Another hatch of goslings have taken flight from the pond. In the flyway we saw huge numbers of Canada geese – here, we see a single pair, year after year, who are our Summer neighbors, and traffic slows to watch them.
Gander seems as strong and youthful as ever, but the years are taking a toll on Goose – the cold Spring months that she spends on the nest have aged her more She walks slowly, spends more time with her head held low, and leaves the flock leadership to Gander. Hopefully, she will winter easily and return to raise another flock next Spring.
They chose the pond because the island makes a safe nesting spot as soon as the ice goes out. They arrive early, to beat the competitors, with last year’s flock. This year, the hatching took two rainy days – Goose remaining on the nest, Gander on the goslings. Their parenting dedication is impressive.
July has been the month of flight training. Gander starts training them on water landings before they can fly, with flapping runs from the dock to drop into the water, move to swimming mode, and leave open space for their siblings. The next stage of flight training includes a walk into the mowed field, then a takeoff, circling until organized, and a water landing in the pond – repeated until everything is satisfactory. Eventually they move to landings on solid surfaces, then to forced takeoffs when he leads them close to the house and the small dogs. Then one day the flock flies off to other sites in the area, returning occasionally to the home pond.
Oh the Road & Around the Pond
This is an exciting time of year as we await the appearance of babies. We have does with rounded bellies. We have yet to see a fawn. The fall burning of tree stumps around the yard resulted in holes and burrows that were not always filled before winter set in. An opportunistic skunk moved into a burrow created by the removal of a tree root. Looking out the kitchen window we spotted 4 baby skunks. The babies are really cute but not particularly welcome.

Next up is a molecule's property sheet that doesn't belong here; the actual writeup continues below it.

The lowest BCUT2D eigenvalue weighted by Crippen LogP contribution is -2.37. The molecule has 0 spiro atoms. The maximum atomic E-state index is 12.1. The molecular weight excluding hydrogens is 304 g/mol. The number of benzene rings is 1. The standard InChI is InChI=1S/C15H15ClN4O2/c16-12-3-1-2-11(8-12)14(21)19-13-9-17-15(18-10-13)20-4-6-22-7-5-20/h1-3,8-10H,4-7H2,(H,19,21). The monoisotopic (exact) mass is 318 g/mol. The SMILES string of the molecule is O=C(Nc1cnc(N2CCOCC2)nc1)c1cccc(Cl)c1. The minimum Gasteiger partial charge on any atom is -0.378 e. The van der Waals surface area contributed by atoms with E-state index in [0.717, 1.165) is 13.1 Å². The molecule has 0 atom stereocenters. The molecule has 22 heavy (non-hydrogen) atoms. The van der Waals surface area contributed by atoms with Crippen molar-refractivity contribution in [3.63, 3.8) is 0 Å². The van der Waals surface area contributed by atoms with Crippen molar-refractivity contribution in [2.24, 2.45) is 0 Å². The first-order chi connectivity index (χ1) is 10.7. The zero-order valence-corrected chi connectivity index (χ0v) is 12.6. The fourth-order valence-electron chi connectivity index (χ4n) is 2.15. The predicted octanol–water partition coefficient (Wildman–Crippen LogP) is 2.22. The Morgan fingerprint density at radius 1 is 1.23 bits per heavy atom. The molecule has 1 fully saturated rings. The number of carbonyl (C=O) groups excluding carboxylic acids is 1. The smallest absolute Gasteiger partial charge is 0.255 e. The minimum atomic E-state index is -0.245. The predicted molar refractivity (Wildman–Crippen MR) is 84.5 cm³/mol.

He goslings are starting to color. The ducks paused to finally get their portraits. We have spotted only a handful of tadpoles. Those tadpoles are steadily growing. The turtles are on the move and on the road. We noticed a neighbor stopping to carefully remove a turtle on the road to the safety of a grassed area.
A pair of whopping cranes are occasionally stopping to hunt in the field. The coyote is hunting in the field and along the road. The feral cats are making regular treks along the road. -Patches
New on the game cam this week is a badger. The badger tends to be transitory with few Columbia grounds squirrels residing in the field to become dinner. The geese are being geese. The goslings are growing and hiking along the pond’s edge. The turkeys are being camera shy. The deer look like they need a good combing.-Patches
The pond has been busy with the arrival of spring. -Patches
Spring is here, the nesting birds have begun to return, and migrating waterfowl pause in their journey north. The pond is busy. -Patches
First, Gander came by to check. He and Goose are beginning their 7th year nesting on the island in the pond. It’s a good spot for a goose nest because the water surrounding the island protects it from the coyotes and egg-raiders while the tall grass of the island makes great aerial camouflage for the nest. He wasn’t happy, because there is still ice in the pond, and it seems that you really do have to be the first nesting goose to validate your claim. He brought Goose along the second day – over the past seven years she has became a bit frail – so it is good to see them back again.
Living in the flyway, I became accustomed to huge flocks of migrating geese – probably an appropriate way for a demographer to view a species. Here, I watch a pair of geese, and their offspring, through the season. Frankly, there are some lessons in morality and responsibility to be learned from my goose neighbors.
Gander does the first recon alone anymore. When they were young adults – call it the newlywed stage – they were inseparable, and hard to tell apart. Gander has continued to grow, and is now an average size lesser-Canadian, Goose shows her frailty, and he works at minimizing her risks and exposure.